To find a percentage decrease, subtract the new number from the original number, divide this difference by the original number, and multiply by 100.

Example: find the percentage decrease of 500 to 240

500 - 240 = 260

260 ÷ 500 = 0.52

0.52 x 100 = 52

Answer: 52%

Adding Percentages

To add two percentage increases together, first add 100 to each given percentage and convert into decimals. Multiply the base figure by the first decimal, and then multiply the resulting value by the second decimal.

Example: your phone bill is £42. It increases by 10% after 12 months, and a further 20% increase is applied six months later. What’s the price of your phone bill after 18 months?

10 + 100 = 110, expressed as 1.10 as a decimal

20 + 100 = 120, expressed as 1.20 as a decimal

42 x 1.10 = 46.2

46.2 x 1.20 = 55.44

Answer: £55.44

Converting Percentages into Fractions

To convert a percentage into a fraction, simply write down the percentage as a proportion of 100, and simplify if necessary.

Example: Convert 75% into a fraction

75/100 simplified to 3/4

Answer: 3/4  

Mean Averages

To find the mean average of a series of numbers, add them all together and divide the answer by the total amount of numbers present.

Example: find the mean average of 3, 15, 8 and 22

3 + 15 + 8 + 22 = 48

48 ÷ 4 = 12

Answer: 12

Adding Fractions

To add two fractions together, first make sure the denominators are the same, then add the two numerators together and place over the denominator. Simplify the fraction if needed.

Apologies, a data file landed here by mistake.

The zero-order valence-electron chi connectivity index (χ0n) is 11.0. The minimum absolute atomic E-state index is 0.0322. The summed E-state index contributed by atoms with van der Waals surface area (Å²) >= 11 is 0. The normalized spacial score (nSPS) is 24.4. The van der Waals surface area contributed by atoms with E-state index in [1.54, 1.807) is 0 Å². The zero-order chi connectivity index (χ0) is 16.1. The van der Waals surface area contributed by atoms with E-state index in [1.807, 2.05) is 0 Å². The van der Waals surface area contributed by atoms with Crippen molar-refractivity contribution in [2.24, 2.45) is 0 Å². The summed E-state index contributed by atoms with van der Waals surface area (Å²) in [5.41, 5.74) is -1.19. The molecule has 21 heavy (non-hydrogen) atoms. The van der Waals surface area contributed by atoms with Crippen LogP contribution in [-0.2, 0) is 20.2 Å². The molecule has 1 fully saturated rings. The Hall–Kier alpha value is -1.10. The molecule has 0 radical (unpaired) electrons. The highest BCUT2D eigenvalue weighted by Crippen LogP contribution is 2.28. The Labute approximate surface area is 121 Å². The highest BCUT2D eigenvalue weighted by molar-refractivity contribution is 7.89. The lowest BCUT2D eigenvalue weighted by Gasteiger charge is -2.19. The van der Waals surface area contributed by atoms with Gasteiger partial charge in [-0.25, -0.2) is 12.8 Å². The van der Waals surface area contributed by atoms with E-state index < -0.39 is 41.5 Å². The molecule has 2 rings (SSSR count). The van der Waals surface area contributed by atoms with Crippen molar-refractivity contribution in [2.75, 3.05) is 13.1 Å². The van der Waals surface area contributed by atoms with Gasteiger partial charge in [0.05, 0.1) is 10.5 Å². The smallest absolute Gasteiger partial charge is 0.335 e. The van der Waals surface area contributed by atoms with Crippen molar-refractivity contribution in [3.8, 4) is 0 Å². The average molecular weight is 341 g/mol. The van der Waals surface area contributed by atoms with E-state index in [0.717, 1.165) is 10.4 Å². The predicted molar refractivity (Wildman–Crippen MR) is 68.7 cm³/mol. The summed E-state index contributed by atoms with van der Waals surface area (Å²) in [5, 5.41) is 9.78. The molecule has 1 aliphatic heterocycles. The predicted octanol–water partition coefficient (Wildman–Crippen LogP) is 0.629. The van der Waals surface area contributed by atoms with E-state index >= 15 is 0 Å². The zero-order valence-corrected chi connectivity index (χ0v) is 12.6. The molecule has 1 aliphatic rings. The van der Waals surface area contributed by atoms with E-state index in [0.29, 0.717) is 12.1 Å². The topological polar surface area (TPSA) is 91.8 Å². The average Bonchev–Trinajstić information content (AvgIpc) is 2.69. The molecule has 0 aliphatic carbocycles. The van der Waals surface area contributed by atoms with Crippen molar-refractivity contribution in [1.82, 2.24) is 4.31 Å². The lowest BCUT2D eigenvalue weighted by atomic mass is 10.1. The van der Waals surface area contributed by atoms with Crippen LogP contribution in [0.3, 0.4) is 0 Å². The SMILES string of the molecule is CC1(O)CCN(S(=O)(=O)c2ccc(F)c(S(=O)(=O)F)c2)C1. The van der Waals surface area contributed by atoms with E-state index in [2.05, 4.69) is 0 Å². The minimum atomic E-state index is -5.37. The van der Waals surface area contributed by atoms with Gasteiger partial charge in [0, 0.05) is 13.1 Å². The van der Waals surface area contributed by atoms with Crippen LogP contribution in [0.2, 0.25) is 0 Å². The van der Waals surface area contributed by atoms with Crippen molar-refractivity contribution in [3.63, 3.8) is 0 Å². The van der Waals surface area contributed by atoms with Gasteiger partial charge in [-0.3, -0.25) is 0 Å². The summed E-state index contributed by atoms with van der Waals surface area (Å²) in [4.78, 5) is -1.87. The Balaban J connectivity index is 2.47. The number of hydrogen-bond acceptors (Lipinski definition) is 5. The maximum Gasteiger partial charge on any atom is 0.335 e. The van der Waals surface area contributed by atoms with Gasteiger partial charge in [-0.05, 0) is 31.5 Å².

Example: 1/5 + 3/5

The denominators are the same, so 1 + 3 = 4

Answer: 4/5

If your denominators are not the same, multiply one fraction by the required amount to get two equal denominators. You must multiply both the denominator and numerator to keep the value of the fraction.

Example: work out 2/3 + 1/6

To get a common denominator, multiply 2/3 by 2

2 x 2 = 4

3 x 2 = 6

Now work out 4/6 + 1/6

4 + 1 = 5

Answer: 5/6

Subtracting Fractions

To subtract fractions, simply deduct one numerator from the other and place over the denominator.

Example: work out 3/7 - 2/7

3 – 2 = 1

Answer: 1/7

If the denominators are not the same, follow the steps as above to first achieve a common denominator.

Multiplying Fractions

For multiplication, multiply the numerators, then multiply the denominators and write as your new fraction.

Example: 1/3 x 2/5

1 x 2 = 2

3 x 5 = 15

Answer: 2/15

Dividing Fractions

To divide fractions, find the reciprocal of the dividing fraction by turning it upside down, then multiply the first fraction by this reciprocal.

Example: 2/3 ÷ 1/4

1/4 becomes 4/1

2 x 4 = 8

3 x 1 = 3

Answer: 8/3 

Expressing Mixed Fractions as Improper Fractions

First take the whole number of the mixed fraction and multiply it by the denominator of the fractional part. Add this result to the numerator and write above the existing denominator.

Example: convert 3 2/4 into an improper fraction

3 x 4 = 12

12 + 2 = 14

Answer: 14/4, simplified to 7/2

How best to prepare for a numerical test

Numerical reasoning tests aren’t easy. Even if you have an excellent grasp of basic arithmetic and years of experience working with data in its various forms, exam nerves, time constraints and intentional decoys can all impact your performance.

The good news is that with a bit of effort, and some tips to pass your numerical reasoning assessment, you can greatly improve your chances of a better than average score.

Make sure to take plenty of practice tests and time yourself as you do. Analyse your results, and if there’s an area you’re struggling with, make this a priority.